In the following year, Van Gogh’s most prolific for self-portraiture, he produced more than half of the works on display, each painted swiftly and in a different style but depicting the artist wearing the same white shirt, blue cravat, and brown jacket with navy trim. Using his features to experiment with Impressionist and pointillist techniques, he loosened his brushstrokes and brightened his palette. He rendered his fiery hair with lively dashes of paint and blanched his jacket with flecks of lilac. Pastel blues and greens abound, and daubs of pastel pink and red line his nose and lips. He drew inspiration from nature and books on colour theory.
‘We hope that showing works of the same motif will allow you to trace his evolution as an artist more clearly,’ says Karen Serres, curator of paintings at The Courtauld. ‘You can see the similarities of course – it’s the same person – but it also teaches you a lot about what he was looking at and focusing on.’
Often the Van Gogh before us is a well-dressed, bourgeois Parisian – his clothes a sartorial hangover from his days as a dealer. There are also instances when his appearance is less art world, more artist. In the summer of 1887, he painted seven self-portraits on the reverse of canvases, the majority showing him in a workman’s blue smock. Together with other examples that feature a wide-brimmed straw hat – which he wore while making art outdoors, a shelter from the sun – these introduce us to Van Gogh the working painter.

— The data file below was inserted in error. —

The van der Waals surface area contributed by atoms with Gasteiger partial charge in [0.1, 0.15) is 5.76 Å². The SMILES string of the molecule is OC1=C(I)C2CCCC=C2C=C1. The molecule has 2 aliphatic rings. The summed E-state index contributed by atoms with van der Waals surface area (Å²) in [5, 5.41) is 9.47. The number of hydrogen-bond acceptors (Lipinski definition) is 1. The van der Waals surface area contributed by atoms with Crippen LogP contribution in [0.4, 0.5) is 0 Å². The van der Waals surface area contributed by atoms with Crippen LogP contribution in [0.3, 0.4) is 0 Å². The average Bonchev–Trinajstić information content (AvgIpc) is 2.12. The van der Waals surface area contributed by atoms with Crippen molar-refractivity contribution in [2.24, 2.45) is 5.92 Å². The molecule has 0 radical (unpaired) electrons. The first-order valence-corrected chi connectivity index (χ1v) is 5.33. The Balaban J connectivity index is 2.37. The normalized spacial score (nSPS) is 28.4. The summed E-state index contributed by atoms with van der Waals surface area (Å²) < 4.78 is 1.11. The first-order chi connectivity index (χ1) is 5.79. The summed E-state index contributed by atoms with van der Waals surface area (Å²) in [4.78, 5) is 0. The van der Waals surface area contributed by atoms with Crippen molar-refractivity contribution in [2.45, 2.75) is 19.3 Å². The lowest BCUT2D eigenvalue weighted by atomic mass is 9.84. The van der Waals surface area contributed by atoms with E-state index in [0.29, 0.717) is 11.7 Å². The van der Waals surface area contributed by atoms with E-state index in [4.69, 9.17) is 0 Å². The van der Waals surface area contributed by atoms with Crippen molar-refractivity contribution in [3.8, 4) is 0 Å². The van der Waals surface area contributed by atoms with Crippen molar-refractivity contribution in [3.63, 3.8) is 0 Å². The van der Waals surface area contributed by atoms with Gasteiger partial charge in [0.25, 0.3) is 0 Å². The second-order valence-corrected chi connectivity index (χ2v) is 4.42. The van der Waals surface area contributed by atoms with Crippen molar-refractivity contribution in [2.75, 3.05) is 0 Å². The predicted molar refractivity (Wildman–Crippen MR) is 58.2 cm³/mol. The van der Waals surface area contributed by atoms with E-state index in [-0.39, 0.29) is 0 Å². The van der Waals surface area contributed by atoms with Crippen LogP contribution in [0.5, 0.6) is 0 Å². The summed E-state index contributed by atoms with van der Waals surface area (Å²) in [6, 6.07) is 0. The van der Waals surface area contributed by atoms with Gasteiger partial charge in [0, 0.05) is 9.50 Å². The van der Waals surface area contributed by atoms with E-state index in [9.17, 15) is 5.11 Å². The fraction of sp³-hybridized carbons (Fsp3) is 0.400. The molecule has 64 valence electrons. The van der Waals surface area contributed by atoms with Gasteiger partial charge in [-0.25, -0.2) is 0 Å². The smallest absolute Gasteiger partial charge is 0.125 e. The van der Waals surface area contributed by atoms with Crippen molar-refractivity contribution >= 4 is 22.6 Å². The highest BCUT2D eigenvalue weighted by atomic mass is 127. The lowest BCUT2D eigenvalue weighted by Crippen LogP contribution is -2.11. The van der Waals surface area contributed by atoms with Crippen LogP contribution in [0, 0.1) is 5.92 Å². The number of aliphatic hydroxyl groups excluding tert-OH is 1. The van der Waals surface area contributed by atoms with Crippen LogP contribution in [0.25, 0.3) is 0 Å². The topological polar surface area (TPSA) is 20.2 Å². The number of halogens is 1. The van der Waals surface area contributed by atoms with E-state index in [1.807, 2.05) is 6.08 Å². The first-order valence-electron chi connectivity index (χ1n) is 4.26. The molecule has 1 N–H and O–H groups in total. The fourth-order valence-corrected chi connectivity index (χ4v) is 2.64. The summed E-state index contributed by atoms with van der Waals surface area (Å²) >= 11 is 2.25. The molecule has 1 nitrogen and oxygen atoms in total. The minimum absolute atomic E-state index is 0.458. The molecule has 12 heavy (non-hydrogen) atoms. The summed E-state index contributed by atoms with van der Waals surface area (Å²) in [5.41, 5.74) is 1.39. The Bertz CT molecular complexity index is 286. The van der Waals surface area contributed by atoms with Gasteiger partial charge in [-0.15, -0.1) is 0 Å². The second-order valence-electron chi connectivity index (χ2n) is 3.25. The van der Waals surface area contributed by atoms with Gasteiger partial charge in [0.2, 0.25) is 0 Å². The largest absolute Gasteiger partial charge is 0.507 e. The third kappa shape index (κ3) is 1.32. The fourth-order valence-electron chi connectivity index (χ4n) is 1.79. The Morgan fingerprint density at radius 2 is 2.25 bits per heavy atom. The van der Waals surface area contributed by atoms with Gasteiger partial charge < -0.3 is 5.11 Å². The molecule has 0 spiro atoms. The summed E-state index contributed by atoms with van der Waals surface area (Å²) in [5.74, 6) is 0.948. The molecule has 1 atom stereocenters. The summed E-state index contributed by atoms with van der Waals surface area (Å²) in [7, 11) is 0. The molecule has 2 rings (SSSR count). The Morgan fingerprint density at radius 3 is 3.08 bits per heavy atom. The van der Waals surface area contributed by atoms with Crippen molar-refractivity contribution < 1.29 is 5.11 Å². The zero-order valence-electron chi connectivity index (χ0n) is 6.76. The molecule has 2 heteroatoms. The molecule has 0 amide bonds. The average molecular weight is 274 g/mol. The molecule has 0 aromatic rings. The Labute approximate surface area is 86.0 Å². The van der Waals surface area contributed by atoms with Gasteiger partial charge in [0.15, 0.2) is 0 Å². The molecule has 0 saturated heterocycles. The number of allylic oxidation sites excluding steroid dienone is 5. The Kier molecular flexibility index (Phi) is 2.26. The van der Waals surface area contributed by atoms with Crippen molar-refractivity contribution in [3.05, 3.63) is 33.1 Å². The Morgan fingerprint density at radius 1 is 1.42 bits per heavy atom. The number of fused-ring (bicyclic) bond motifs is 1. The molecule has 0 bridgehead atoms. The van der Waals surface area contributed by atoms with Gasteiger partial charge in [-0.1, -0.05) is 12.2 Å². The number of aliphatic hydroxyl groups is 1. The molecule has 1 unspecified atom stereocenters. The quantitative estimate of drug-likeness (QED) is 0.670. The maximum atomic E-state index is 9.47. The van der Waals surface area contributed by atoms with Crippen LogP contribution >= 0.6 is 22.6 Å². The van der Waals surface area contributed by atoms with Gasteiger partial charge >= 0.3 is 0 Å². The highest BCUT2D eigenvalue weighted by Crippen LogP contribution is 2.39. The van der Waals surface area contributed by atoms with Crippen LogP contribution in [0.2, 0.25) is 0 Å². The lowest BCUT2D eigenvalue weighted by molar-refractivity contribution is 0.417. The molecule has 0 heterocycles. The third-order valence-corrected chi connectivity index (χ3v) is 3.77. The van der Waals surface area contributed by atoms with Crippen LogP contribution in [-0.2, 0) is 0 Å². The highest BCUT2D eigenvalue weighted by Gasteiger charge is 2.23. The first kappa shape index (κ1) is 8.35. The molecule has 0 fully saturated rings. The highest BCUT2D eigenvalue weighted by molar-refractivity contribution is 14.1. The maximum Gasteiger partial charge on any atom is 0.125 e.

In the months leading up to his move from Paris to the sun-baked south, Van Gogh became more ambitious, producing increasingly experimental and elaborate self-portraits that push the boundaries of representational art. In Self-Portrait with Grey Felt Hat (1887), short, sharp strokes radiate out from his nose, and luminous orange dashes swirl around his head like some sort of halo. Another canvas from the same year bristles with bold strokes: red around the artist’s ear and nose; blue under his eyes; and pink and orange on his waistcoat and navy jacket.
Van Gogh believed that it’s difficult to know oneself. But, as he wrote in a letter to Theo, ‘It’s not easy to paint oneself either’. And yet, the last painting he made before leaving Paris is a statement of his growing confidence. Self-portrait as a Painter (1887-88) shows the artist at work on a canvas, a fistful of brushes in his hand. The daubs of paint on his palette match those of the portrait, which is boldly signed and dated in red. Unlike the other Parisian pictures, which he completed in a single sitting, this work took several weeks.